Cut It Out – Circumcision and a Child’s Rights

A ruling by a German court in Cologne recently made headlines worldwide. According to the ruling, circumcising young boys is against the law. A hospital in Berlin has already stopped performing circumcisions as a result.

As cited in the Jewish Press, “Even when done properly by a doctor with the permission of the parents, [circumcision] should be considered as bodily harm if it is carried out on a boy unable to give his own consent.” According to the court, it is “against the interests of a child to decide for himself [sic] later on to what religion he wishes to belong.”

As a parent of 4 going on 5 children, I must consider the ramifications of this decision. As an ex-pat American who moved to Israel, my wife and I brought children into the world who are now Israeli citizens. They will be required by law to serve in the army (unless, of course peace breaks out in the Middle East,) and perhaps will be put in danger as a result. Is that in my children’s interest? Would a court require me to raise my children in the US and allow them to decide where they want to live when they are able to give consent?

My wife and I try to raise our kids to be happy and healthy. Their diets consist of plenty of fruits and vegetables, but occasionally they receive a snack high in sugars and fats like candy or potato chips. Perhaps our children will develop poor eating habits as a result? Maybe this will cause bodily harm, as my child may develop heart disease or Type II Diabetes as a result of the diet?  Is this against the interests of my children? Perhaps I should limit their food intake to only whole grains, fruits, vegetables, lean meat and dairy products.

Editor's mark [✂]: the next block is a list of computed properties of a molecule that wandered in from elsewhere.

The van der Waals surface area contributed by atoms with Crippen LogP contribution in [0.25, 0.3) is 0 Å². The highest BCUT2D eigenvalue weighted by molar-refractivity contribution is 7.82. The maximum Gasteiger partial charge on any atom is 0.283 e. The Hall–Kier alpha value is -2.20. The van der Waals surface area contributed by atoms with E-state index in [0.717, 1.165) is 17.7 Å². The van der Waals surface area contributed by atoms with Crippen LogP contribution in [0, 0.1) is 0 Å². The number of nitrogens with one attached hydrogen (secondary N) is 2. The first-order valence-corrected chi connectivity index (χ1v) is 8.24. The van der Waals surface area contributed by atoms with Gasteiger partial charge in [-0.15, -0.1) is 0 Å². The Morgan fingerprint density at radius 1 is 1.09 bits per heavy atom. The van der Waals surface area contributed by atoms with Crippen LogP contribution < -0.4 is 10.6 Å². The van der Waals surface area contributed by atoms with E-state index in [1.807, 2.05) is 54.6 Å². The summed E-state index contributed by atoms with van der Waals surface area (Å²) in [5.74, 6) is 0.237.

But feeding my chidren meat and dairy may be a problem. How can I make that decision for them without their consent? Perhaps they will opt to be vegetarians when they reach the age of consent. How could I violate my child’s future interest by feeding the child a food which he would later regret. After all, I must give the child the  ability to “decide for himself later on to what religion he wishes to belong.”

Any day, countless times a day, my wife and I, as most parents do, make decisions which will impact our chidren’s spiritual, physical and emotional wellbeing. Which friends to play with, which books to read, which games to play and which foods to eat are just a small sampling of those decisions. Yet the state gave me freedom to bring children into the world and to make these decisions for my children. The state gave me freedom of religion and allowed me to hold a knife and circumcize my first born son on the eighth day of his life, continuing a tradition followed by all males in my family for the last 3000 years.

If the state wants to ensure that the child’s best interests and freedoms are preserved, perhaps the state should allow for certification of parents. Potential parents should have to take exams before being allowed to conceive. Parents should know exactly what is best for their children, only then they can become certified as parents. The parents must be in a high enough socio-economic status as to make sure their children will be happy and healthy. The parents must be able to educate their children to have freedom, and not teach the children any religion that may sway their ability to make a rational decision about religion before they are old enough to decide. The parents must be democratic and allow their children freedom to decide whenever possible.

This enlightened system would make sure no drug-abusing parents or parents with hereditary diseases would become certified to give birth to any drug addicted or sick babies who are simiply a burden on society. No primitive Jews or other religious fanatics would be able to bring unfortunate babies, indoctrinated from a young age with primitive beliefs, into the world. The world would be a much more happier and healthier place, where children and adults alike would enjoy the freedom to choose that they deserve.

About the Author
Husband, Father of 7, marathoner, unicyclist, patent attorney, home-brewer, scribe, photographer, ex-pat American, Israeli settling the land, attempted creative thinker and entrepreneur